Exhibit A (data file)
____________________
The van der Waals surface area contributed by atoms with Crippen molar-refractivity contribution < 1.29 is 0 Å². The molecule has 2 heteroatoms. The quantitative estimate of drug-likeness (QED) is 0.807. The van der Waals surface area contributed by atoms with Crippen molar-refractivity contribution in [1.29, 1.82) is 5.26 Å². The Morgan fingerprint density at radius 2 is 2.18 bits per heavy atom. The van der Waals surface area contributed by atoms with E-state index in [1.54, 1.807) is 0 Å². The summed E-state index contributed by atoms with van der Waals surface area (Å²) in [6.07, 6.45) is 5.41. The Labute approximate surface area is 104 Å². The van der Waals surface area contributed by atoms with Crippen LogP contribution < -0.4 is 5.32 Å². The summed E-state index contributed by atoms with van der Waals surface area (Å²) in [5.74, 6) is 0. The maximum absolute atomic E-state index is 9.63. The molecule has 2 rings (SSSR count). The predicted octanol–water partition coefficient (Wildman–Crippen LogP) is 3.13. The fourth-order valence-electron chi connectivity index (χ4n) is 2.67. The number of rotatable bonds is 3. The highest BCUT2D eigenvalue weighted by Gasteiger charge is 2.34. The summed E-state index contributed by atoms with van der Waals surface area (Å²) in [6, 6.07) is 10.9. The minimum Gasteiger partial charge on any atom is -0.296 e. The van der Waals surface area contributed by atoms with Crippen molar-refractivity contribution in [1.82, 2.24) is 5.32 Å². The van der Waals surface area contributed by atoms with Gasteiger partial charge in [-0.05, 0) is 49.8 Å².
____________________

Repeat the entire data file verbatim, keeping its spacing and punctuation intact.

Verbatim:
The van der Waals surface area contributed by atoms with Crippen molar-refractivity contribution < 1.29 is 0 Å². The molecule has 2 heteroatoms. The quantitative estimate of drug-likeness (QED) is 0.807. The van der Waals surface area contributed by atoms with Crippen molar-refractivity contribution in [1.29, 1.82) is 5.26 Å². The Morgan fingerprint density at radius 2 is 2.18 bits per heavy atom. The van der Waals surface area contributed by atoms with E-state index in [1.54, 1.807) is 0 Å². The summed E-state index contributed by atoms with van der Waals surface area (Å²) in [6.07, 6.45) is 5.41. The Labute approximate surface area is 104 Å². The van der Waals surface area contributed by atoms with Crippen LogP contribution < -0.4 is 5.32 Å². The summed E-state index contributed by atoms with van der Waals surface area (Å²) in [5.74, 6) is 0. The maximum absolute atomic E-state index is 9.63. The molecule has 2 rings (SSSR count). The predicted octanol–water partition coefficient (Wildman–Crippen LogP) is 3.13. The fourth-order valence-electron chi connectivity index (χ4n) is 2.67. The number of rotatable bonds is 3. The highest BCUT2D eigenvalue weighted by Gasteiger charge is 2.34. The summed E-state index contributed by atoms with van der Waals surface area (Å²) in [6, 6.07) is 10.9. The minimum Gasteiger partial charge on any atom is -0.296 e. The van der Waals surface area contributed by atoms with Crippen molar-refractivity contribution in [1.82, 2.24) is 5.32 Å². The van der Waals surface area contributed by atoms with Gasteiger partial charge in [-0.05, 0) is 49.8 Å².